For my money, the most entertaining player in hockey isn't Ovechkin or Crosby or Alfredsson. It's a guy who has never scored a goal, and often resembles a freshly caught fish on the bottom of a boat.
Boston's Tim Thomas is the best thing to happen to goaltending since the mask.
Where do I start? He's small, so his equipment doesn't make him eclipse the net like some of those Jabba The Hutt look-alikes. He doesn't have one of those robotic techniques. Heck, I'm not sure he has any technique! If he does the butterfly, it looks like it's missing a wing, flying in all directions. Every night with Thomas is like Live at the Improv. He's made the position fun again.
"Do you want to look pretty getting scored on, or ugly making the save?" he asks with a rhetorical chuckle.
Thomas makes ugly, ridiculous, impossible saves nightly. And just to make things interesting, he's occasionally awful. When that happens, when he flips when he should have flopped, he gets so mad at himself, it looks like David Banner turning into The Hulk.
"With most goalies, you know their tendencies, but Timmy doesn't have any tendencies," says Tampa forward Martin St. Louis, who played with Thomas at the University of Vermont. "I have a tougher time scoring against him than almost any goalie."
Good or bad (and the latter is becoming increasingly rare), Thomas is never dull. My buddy, a diehard Bruins fan, calls him "terrifying to watch" (and he wears a Thomas jersey).
And he almost never got to watch him. For his entire hockey playing life, Thomas was told he had zero shot at making the NHL. Which is probably the exact reason he did.
He grew up in Flint, Michigan, around the time Michael Moore made "Roger and Me", a movie about the town dying. His Dad, Tim Sr., was a used car salesman at a time when no one in Flint could afford a car. So he sold apples door-to-door. He'd sell ten bushels, use some of the money to buy seven more, and give those to Tim to sell. That's how Jr. raised his money to play hockey.
When things got really bad, his parents pawned their wedding rings to pay for Tim to go to a goalie school. The son didn't find out until his Dad bought his Mom a new one many years later.
He wore the same beaten up pads for years, repairing them over and over until they… well… disintegrated.
"I was playing for the Lakeland Jets and (former NHLer) Joe Murphy was skating with us while he was holding out with the Oilers," Thomas says. "He took a shot and it literally went right through my pad and out the backside."
Murphy would do more for the young goalie than give him a great story for beer-night. Thomas was a never-see-the-ice third stringer on that Lakeland junior team, so he started playing forward. But right after the Christmas break, the starting goalie missed his flight back from Alaska and the back-up got in a car accident. So Thomas took all the shots in practice. As he was skating off the ice, he heard Murphy say to the coach: "Why aren't you playing that guy?"
So he did. Every game for the rest of the year. That launched Thomas on a netminding odyssey that would take him to, in chronological order: Vermont (University), Helsinki, Birmingham (ECHL), Houston (IHL), Hamilton (AHL), Helsinki (again), Detroit (IHL), Sweden, back to Finland, Providence (AHL), Boston (cup of coffee), Providence, Helsinki (this is getting silly), Providence, and finally, at the age of 32, Boston…to stay.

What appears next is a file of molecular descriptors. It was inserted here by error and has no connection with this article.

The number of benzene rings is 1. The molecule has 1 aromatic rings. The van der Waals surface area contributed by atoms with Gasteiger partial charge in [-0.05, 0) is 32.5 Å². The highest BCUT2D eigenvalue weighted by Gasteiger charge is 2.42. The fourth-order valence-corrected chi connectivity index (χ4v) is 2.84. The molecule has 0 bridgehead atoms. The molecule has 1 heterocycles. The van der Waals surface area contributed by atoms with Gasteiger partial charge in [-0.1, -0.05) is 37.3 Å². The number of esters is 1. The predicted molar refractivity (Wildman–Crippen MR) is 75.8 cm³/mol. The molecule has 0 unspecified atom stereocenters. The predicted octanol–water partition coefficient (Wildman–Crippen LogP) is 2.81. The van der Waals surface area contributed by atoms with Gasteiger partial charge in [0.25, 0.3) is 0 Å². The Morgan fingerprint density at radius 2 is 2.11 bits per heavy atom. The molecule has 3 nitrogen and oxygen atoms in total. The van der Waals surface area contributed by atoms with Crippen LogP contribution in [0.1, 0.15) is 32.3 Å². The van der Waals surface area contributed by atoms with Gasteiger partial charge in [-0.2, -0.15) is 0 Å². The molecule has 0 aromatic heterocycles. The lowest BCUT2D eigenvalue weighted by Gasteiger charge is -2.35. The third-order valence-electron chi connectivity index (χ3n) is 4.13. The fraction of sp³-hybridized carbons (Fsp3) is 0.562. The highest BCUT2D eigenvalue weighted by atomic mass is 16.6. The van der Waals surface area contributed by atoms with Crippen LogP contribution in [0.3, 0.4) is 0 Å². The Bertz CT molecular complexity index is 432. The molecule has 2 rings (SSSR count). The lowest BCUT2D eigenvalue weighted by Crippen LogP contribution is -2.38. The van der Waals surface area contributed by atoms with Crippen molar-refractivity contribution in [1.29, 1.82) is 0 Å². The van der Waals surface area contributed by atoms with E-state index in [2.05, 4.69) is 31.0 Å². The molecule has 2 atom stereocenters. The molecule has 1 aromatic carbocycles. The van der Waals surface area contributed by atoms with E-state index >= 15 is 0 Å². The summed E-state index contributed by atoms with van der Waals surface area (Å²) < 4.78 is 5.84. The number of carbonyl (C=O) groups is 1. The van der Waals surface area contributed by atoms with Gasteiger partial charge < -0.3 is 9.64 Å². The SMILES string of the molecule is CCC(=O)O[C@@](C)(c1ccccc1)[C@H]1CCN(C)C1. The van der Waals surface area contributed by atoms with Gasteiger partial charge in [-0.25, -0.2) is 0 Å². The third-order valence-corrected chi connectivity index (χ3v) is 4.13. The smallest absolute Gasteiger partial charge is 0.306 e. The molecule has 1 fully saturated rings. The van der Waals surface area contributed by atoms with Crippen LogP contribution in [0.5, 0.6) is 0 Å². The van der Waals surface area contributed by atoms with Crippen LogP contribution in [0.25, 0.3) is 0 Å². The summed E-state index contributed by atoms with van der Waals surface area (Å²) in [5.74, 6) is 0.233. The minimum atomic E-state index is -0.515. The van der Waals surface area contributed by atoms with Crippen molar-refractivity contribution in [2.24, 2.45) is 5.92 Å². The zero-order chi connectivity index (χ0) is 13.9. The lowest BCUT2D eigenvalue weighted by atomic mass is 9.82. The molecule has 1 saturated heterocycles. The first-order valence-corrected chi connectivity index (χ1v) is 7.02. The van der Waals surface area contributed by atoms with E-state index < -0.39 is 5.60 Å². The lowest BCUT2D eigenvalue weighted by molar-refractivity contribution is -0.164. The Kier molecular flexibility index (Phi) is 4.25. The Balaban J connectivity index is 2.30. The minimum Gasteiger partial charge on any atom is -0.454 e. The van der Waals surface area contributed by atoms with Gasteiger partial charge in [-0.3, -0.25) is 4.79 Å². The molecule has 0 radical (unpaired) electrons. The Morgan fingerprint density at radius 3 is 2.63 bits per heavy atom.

"It never once crossed my mind to quit," Thomas says. "But at one point, I did make peace with the fact I'd be playing in Europe for the rest of my career."
He might have, except that when a bunch of other NHL goalies came over to Europe during the lockout, Thomas outplayed them all, and forced the Bruins to take another look. Three years later, they're still looking.
His competitiveness is legendary. As a junior, he was invited to the U.S Olympic Festival, essentially a tryout camp for the World Juniors. The players were split into four squads and played a round-robin. Thomas played half of each of the four games, and gave up just one goal as his team won the tournament. The other goalie on his squad gave up 11, and he was the one picked for the World Junior team.
"I was so mad," recalls Thomas. "USA Hockey had bought me a dozen sticks, and it was the first time anyone had bought me sticks so it was huge for me. Well, I went in the back room and demolished every stick against the wall. I was irate."
Even better story: when he played at Vermont, he once got so mad after being scored on, he picked up the puck and launched it at the scoreboard, shattering lights and causing a fireworks show reminiscent of Roy Hobbs last homerun in The Natural. And that was in practice.
"There were pieces of light falling over the ice," says St Louis, chuckling. "It was hilarious."
Just watch Thomas when he loses a shootout. He sprints off the ice like someone tossed a grenade in his net. Like they're going to send him back to Flint to sell apples.
Somewhat sadly, we're not seeing many of those Thomas tantrums anymore (Angry Tim is my favorite Tim). He just doesn't get scored on much. He was an All-Star last year and his .944 save percentage leads the NHL this season.
And yet, so typical of his Dangerfield existence, he was left off the All-Star ballot. There they go. Doubting Thomas. Again.
"I'm going to have to disappoint you and give you a 'No comment' on that one," he says. That's okay. Sometimes "No comment" says more than a dozen quoted paragraphs.
The ballot snub is just more motivation to go out and contort his body into all those bizarre, wonderful shapes that somehow keep pucks on the happy side of the redline.
"Dominek Hasek on steroids," as one opposing forward puts it.
And with every save, every win, it's as if Thomas is speaking to all of those who doubted him along the way, saying:
"How do you like them apples?"
From The Ottawa Citizen